Writing Life

Patronage

I think one of the most pragmatic questions a writer has is: How the hell do I pay bills and live my life while being a creative? AKA — How do I make money and create an artist’s life? I won’t lie to you. Nothing that I say here will be new information, but instead reinforcement of common knowledge. As well, I think it’s important to acknowledge that there are multiple ways to live a creative life. My way is one and it can be quite empowering.

A few weeks ago, I was looking in the full-length mirror in the bathroom of my 9–5. I stared at my business casual slacks and blouse, plain face, straight hair, and realized two things. 1. This reflection is not a physical manifestation of my true self. 2. I am my own patron. The first point is better saved for a different post, but the second is what I’d like to dig into now.

That second point, “I am my own patron”, was such a simple, but powerful realization. I work a salaried position as a communications specialist in order to support myself alongside my husband, and, equally as important, my writing life. I do that — me! I have (in partnership with my wonderful husband and three cats) created a lifestyle that allows me to meet all basic needs, plus some, and still be able to call myself an artist/writer.

Maybe I’m a “princess” in the literary world, but I don’t romanticize the starving artist. I think that can be toxic and incredibly problematic — see links below. I have a mortgage, two cars, credit cards, student loan debt (oh my god, the student loan debt!) and having a full-time salary job and “midwestern lifestyle” creates space for me to have a vocation as an artist and writer. Day jobs are not uncommon for artists and writers and, frankly, shouldn’t be if they help instead of hinder the creative process.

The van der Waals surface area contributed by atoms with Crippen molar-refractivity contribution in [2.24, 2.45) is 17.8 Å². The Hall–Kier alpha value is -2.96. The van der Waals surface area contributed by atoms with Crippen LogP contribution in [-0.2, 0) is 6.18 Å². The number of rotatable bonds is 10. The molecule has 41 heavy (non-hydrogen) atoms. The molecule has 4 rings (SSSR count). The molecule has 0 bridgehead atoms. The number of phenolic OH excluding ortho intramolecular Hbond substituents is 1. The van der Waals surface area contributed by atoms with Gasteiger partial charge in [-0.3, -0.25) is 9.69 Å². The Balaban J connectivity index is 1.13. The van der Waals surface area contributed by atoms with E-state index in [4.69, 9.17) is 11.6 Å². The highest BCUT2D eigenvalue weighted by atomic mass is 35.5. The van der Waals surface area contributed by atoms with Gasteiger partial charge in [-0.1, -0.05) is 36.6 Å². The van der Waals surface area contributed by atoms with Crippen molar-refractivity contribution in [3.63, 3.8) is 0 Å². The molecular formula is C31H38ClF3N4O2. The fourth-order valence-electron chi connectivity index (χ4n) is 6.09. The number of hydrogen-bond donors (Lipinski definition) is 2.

What I’m saying is there are many ways to be an artist or writer. Starving doesn’t have to (nor should) be one of those ways. For me, and my husband, the “backdrop” of our life needs to be stable so we can be our best selves to each other and share our talents/gifts with the world.

Stability, I know, can also mean many things to many different people. For me (and us) it was really sitting down and figuring out what kind of life we could create that would include my weird little writing self.

That also included things like knowing what I didn’t want to spend my time on, such as teaching as I don’t find that career path enjoyable (but I’m incredibly thankful to every educator, ever). I prefer to be able to put in my time, clock out, and come home to do my real work. And, hey, that’s ok for someone who considers them an artist.

Like I said, this isn’t the only way to live a creative life, but it is my way and it’s (mostly) working. I’d love to know how others have created their life around their creative endeavors. It’s a topic that continues to fascinate me — how we sustain ourselves in a society that, increasingly it seems, undervalues artists and artistic talents. Can’t wait to hear from you.

Some other writings on romanticizing the starving artist:

https://www.aarondavison.net/blog/the-myth-of-the-starving-artist

https://medium.com/@hannahlewis550/romanticizing-the-starving-artist-540b28dfeaf8

https://www.theguardian.com/books/booksblog/2012/apr/02/myth-of-the-suffering-artist

PS — To be sure, this post is coming from an incredibly privileged point of view. Ultimately, the point I’m trying to get across is: don’t romanticize the starving artist or think that’s the only way to be an artist. Just stop, please.

This content was originally written for Recken Press and posted on Medium. If you liked it, why not head over there and give it a few claps?

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